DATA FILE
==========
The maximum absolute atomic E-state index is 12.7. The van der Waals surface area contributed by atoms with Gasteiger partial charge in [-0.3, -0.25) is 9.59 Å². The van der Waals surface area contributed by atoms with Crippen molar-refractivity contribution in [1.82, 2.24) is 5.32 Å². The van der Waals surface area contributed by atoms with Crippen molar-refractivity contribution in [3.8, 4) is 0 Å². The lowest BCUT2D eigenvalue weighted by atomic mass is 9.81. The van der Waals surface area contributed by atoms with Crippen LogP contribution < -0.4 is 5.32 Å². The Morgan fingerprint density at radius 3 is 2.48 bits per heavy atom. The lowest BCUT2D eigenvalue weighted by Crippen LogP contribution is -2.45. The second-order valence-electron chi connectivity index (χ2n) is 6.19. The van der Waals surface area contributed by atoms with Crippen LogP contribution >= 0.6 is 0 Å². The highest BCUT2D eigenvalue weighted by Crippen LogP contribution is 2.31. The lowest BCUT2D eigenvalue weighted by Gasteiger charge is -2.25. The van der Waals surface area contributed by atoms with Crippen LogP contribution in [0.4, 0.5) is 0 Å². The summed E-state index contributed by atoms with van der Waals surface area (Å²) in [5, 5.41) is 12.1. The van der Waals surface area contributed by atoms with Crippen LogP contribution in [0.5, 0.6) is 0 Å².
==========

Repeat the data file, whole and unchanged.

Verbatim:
The maximum absolute atomic E-state index is 12.7. The van der Waals surface area contributed by atoms with Gasteiger partial charge in [-0.3, -0.25) is 9.59 Å². The van der Waals surface area contributed by atoms with Crippen molar-refractivity contribution in [1.82, 2.24) is 5.32 Å². The van der Waals surface area contributed by atoms with Crippen molar-refractivity contribution in [3.8, 4) is 0 Å². The lowest BCUT2D eigenvalue weighted by atomic mass is 9.81. The van der Waals surface area contributed by atoms with Crippen LogP contribution < -0.4 is 5.32 Å². The Morgan fingerprint density at radius 3 is 2.48 bits per heavy atom. The lowest BCUT2D eigenvalue weighted by Crippen LogP contribution is -2.45. The second-order valence-electron chi connectivity index (χ2n) is 6.19. The van der Waals surface area contributed by atoms with Crippen LogP contribution >= 0.6 is 0 Å². The highest BCUT2D eigenvalue weighted by Crippen LogP contribution is 2.31. The lowest BCUT2D eigenvalue weighted by Gasteiger charge is -2.25. The van der Waals surface area contributed by atoms with Crippen LogP contribution in [0.4, 0.5) is 0 Å². The summed E-state index contributed by atoms with van der Waals surface area (Å²) in [5, 5.41) is 12.1. The van der Waals surface area contributed by atoms with Crippen LogP contribution in [0.5, 0.6) is 0 Å².